As the saying goes, the first million is the hardest.
But those who crossed that threshold a couple billion ago will tell you it's still pretty difficult to manage a massive fortune. Here is a glimpse inside the portfolios of some of the world's wealthiest figures -- see where they've decided to park their vast wealth:
1. Carlos Slim Helu -- $53.5 billion
Recently named by Forbes as the world's richest man, Carlos Slim has been called the Mexican Warren Buffett. Slim has his hands in a variety of Mexican industries, with his total estimated wealth of $53.5 billion amounting to about 5% of Mexico's GDP.
This mogul made his fortune by taking the reins of a rapidly expanding telecom industry, but he's also been criticized for cornering markets with his monopolistic behemoths and possibly damaging the greater economy. Listed below are Slim's publicly disclosed holdings:
Slim's ownership interest in America Movil (NYSE:AMX) is likely much larger than stated here, but he's currently embroiled in a legal battle that makes the valuation of the company and his stake uncertain. Despite Slim's fat wallet, he is not one to flaunt his wealth. He has lived in the same house for 40 years and drives a worn-down Mercedes (granted, he is followed everywhere by a motorcade).
2. Warren Buffett -- $47.0 billion
The portfolio managed by the Oracle of Omaha epitomizes the investing strategy Buffett made famous: a well-diversified group of stocks poised for long-term growth. Buffett has never shied away from criticizing short-term traders, and is revered by income, growth and value investors alike. Class-A shares of Buffett's company, Berkshire Hathaway Inc. (NYSE: BRK.A), have traded upward of $100,000 in recent years, effectively pricing out speculators.
As of June 24, 2010, Berkshire Hathaway, shares of which account for almost the entirety of Buffett's wealth, held positions in 36 publicly-traded stocks, in addition to a number of privately-held companies. Rather than naming each individual stock, let's take a look at how the portfolio is diversified by sector. Financial and consumer goods stocks make up the bulk of its holdings, anchored by large positions in Coca-Cola (NYSE: KO) and Wells Fargo (NYSE: WFC). The remaining 20% of the portfolio is divided fairly evenly among other sectors, such as consumer services, industrials and health care.
3. Paul Allen -- $13.5 billion
We're going to skip the portfolio of the world's second-richest man (Bill Gates) except to note that a large majority of his wealth is tied up in Microsoft (Nasdaq: MSFT), the Bill & Melinda Gates Foundation, and his investmentholding company, Cascade Investment LLC. Cascade's portfolio is remarkably similar to the portfolio of his good friend Warren Buffett.
So, let's instead look at the unique holdings of Microsoft co-founder Paul Allen.
Rather than build a software empire with good friend Gates, Allen divested from Microsoft in 1983 after being diagnosed with Hodgkins Disease. He used his wealth to undertake an array of new ventures. The former software tycoon has controlling stakes in three sports franchises: the Seattle Seahawks ($1.01 billion), the Portland Trail Blazers ($300 million), and the Seattle Sounders FC ($107 million). Allen is also a world-renowned art collector, owning valuable pieces by Monet, Picasso and Renoir, among others.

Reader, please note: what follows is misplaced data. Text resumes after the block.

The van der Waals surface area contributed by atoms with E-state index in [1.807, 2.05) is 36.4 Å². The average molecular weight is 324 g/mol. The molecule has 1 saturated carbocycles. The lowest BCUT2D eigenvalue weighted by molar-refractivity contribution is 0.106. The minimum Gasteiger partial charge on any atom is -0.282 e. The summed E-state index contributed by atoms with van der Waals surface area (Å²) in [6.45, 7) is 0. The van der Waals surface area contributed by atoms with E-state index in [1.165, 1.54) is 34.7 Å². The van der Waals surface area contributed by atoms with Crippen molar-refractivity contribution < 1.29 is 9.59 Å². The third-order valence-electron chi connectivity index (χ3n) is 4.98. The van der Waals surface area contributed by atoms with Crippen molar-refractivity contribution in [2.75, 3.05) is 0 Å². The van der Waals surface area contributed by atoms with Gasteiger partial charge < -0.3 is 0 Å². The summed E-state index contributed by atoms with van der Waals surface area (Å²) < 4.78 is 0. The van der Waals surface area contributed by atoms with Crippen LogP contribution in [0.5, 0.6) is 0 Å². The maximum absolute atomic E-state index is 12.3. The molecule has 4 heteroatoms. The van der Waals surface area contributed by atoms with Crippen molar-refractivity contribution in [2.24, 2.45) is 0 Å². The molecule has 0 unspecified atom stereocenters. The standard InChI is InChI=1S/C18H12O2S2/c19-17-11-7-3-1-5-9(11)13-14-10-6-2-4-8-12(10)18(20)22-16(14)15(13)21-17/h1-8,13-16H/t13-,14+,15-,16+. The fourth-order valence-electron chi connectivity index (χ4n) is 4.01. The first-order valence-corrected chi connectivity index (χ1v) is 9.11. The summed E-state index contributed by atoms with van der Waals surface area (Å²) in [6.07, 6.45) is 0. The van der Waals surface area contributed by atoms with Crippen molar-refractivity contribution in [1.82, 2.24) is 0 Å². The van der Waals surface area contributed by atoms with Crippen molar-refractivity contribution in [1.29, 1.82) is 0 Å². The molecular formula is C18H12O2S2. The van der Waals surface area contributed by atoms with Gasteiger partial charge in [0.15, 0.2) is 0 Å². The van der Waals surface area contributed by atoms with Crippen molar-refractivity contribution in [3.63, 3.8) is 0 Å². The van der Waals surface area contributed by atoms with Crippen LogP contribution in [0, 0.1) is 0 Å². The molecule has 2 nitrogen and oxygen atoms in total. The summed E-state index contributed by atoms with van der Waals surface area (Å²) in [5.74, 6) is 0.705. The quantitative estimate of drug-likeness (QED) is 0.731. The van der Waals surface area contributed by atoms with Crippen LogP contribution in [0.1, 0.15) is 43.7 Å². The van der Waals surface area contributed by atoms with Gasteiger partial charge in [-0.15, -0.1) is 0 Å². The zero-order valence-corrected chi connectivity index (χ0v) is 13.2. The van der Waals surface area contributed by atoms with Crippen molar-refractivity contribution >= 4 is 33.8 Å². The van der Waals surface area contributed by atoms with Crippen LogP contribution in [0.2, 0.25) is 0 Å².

Implored by Gates and Buffett to do so, Allen recently pledged to donate over half of his wealth to charity. His philanthropic efforts are largely focused on fighting poverty in the Pacific Northwest and promoting research on brain diseases -- two causes near and dear to him. It is estimated that Allen has already donated upward of $1 billion to charity.
4. Mikhail Prokhorov -- $13.4 billion
This Russian billionaire is known almost as much for his outlandish spending as he is for his business acumen. Prokhorov revealed to 60 Minutes that he prefers to spend time looking at a model of his $45 million yacht to actually being on it, as it makes him seasick. He also recently lost a $53 million deposit on a $530 million home on the French Riviera.
Prokhorov has recently gained noteriety in the U.S. for his $250 million purchase of the N.B.A.'s New Jersey Nets (putting him in direct competition with Paul Allen). While there's not as much financial gain to be had from a successful sports franchise as many other business endeavors, there will undoubtedly be much personal pride at stake when these owners match up.
Prokhorov ascended to the status of a Russian oligarch after securing a favorable deal from the Kremlin on a valuable mining company, Norilsk Nickel. After transforming the conglomerate into one of the most profitable natural resource corporations in the world, Prokhorov sold his holdings and launched the private equity firm Onexim Group. Therein lies most of his wealth today; the firm has stakes in a multitude of Russian companies in mining, energy, finance and media. Look for this Russian mogul to play a much bigger role in American industry moving forward.
5. Donald Trump -- $2.0 billion
While most of our billionaires made their fortunes in the corporate world, Trump built his in real estate. Aftergraduating from the Wharton School of Business at the University of Pennsylvania, Trump joined his father's New York City property management firm. The rest is history, and the Trump name is now synonymous with real estate around the globe.
Rather than investing in stocks or bonds, 'The Donald' puts all his eggs in the real estate basket. This exposes him to great risk if his properties lose value, although he is somewhat diversified in that he owns properties in six different countries. Here is a rundown of how much of his wealth is tied up in each of his ventures (according to Forbes).